The British court ruling went in favour of the Formula One boss in that it dismissed a German firm's claim for damages from him, but it contained damning conclusions about the 83-year-old who has dominated the motor racing business for decades.
The judgment by the London High Court added to Ecclestone's legal woes ahead of his criminal trial, scheduled to start in Munich in April, over the same events dating back to 2005.
"I am afraid that I find it impossible to regard him (Ecclestone) as a reliable or truthful witness," Judge Guy Newey, who had heard oral evidence from Ecclestone during the civil trial, wrote in his judgment.
Ecclestone told Reuters by telephone that he was pleased the damages claim against him had been dismissed and he disagreed with what the judge had said.
"He's come up with an opinion, he thought I didn't tell the truth and I wasn't reliable. I was reliable because I turned up on time. I think I answered truthfully the questions I was asked," he said.
The trial stemmed from a claim for more than $100 million in damages against Ecclestone and others connected to him, brought by German media company Constantin Medien.
Constantin had alleged that a controlling stake in Formula One held by German bank BayernLB had been undervalued when it was sold to private equity fund CVC as a result of a "corrupt bargain" between Ecclestone and former BayernLB banker Gerhard Gribkowsky.
Constantin, which had an interest in the BayernLB stake, alleged it had lost out as a result of the undervaluation, hence its claim for damages against Ecclestone and others. It said it would appeal against Newey's decision to dismiss the claim.
Gribkowsky was jailed by a Munich court in 2012 for tax evasion and corruption for taking a $44 million payment from Ecclestone and his family trust after the Formula One sale.
Judge Newey rejected Ecclestone's explanation that the $44 million payments were unrelated to the sale and that he had made them because Gribkowsky was threatening to make false claims about Ecclestone's tax affairs.
"The payments were a bribe," the judge wrote.
"They were made because Mr Ecclestone had entered into a corrupt agreement with Dr Gribkowsky in May 2005 under which Dr Gribkowsky was to be rewarded for facilitating the sale of BLB's shares in the Formula One group to a buyer acceptable to Mr Ecclestone."
That is potentially damaging to Ecclestone as the same factual issues will form a substantial part of his looming trial in Germany. He faces a possible jail sentence if convicted.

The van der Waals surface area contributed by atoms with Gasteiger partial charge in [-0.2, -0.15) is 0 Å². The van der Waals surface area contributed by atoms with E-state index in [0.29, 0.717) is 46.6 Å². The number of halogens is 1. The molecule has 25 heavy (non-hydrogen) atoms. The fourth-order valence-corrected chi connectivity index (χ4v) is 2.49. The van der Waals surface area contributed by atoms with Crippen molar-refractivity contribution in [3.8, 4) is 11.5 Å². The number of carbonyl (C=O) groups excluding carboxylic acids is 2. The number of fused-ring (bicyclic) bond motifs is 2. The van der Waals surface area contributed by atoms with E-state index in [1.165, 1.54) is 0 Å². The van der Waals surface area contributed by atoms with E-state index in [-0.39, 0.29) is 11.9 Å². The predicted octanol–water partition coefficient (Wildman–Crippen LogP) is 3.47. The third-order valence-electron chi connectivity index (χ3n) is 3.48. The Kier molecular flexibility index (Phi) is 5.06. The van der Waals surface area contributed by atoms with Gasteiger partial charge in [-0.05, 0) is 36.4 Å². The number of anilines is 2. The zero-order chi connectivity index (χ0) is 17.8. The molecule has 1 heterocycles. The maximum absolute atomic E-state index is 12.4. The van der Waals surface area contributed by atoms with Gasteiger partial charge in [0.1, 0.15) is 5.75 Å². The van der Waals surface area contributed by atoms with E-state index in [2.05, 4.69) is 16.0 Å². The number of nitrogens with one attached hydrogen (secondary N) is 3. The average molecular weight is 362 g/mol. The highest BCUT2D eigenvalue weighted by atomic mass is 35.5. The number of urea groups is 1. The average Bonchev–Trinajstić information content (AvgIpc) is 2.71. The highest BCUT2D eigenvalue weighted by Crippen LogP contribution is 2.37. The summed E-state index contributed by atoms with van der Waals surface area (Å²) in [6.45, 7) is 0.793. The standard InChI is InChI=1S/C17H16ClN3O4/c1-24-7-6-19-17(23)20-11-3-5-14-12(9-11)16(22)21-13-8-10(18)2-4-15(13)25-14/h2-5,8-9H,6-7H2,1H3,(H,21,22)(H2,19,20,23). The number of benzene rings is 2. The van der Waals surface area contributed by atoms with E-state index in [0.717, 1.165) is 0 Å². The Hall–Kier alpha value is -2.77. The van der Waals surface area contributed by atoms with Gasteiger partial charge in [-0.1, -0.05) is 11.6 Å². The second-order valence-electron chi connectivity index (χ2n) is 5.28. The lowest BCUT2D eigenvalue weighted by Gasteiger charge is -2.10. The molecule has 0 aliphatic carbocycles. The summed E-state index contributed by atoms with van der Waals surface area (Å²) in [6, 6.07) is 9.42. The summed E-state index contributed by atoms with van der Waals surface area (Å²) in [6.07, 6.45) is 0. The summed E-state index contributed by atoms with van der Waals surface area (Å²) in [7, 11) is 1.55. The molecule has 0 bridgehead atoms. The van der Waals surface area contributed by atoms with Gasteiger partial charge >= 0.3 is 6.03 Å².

The British judge also rejected Constantin's version of events, saying it was "no part of Mr Ecclestone's purpose" to undervalue the BayernLB stake.
"Mr Ecclestone's aim was to be rid of the banks. He was strongly averse to their involvement in the Formula One group and was keen that their shares should be transferred to someone more congenial to him," he wrote, referring to CVC.
Ecclestone denied that he had paid Gribkowsky to facilitate the sale to CVC because the private equity firm had promised to keep him in his post at the helm of Formula One.
"An awful lot of money to pay to somebody to keep your job," he told Reuters, maintaining his version of events.
"I've said he shook me down a bit. And I was a bit stupid to go along with it. It was cheaper to pay him ... than have the revenue (the tax authorities) climb all over me for three or four years when I had to prove something that he'd said didn't happen."
Ecclestone has been forced to relax his grip on Formula One pending the outcome of the German criminal case.
Formula One has said that Ecclestone remains in day-to-day charge of running the business, which has an annual turnover of around $1.5 billion, but he has stepped down as a director pending the outcome of the German trial.
Ecclestone will also face tighter supervision from a Formula One board that includes prominent businessmen including Nestle chairman Peter Brabeck and CVC co-founder Donald Mackenzie.
The uncertainty over Ecclestone's future makes it hard to revisit stalled efforts to launch an initial public offering of a sport that attracts hundreds of millions of television viewers to its series of grands prix held around the world.
"I'm still running the business, as I've always run it," Ecclestone said by telephone.
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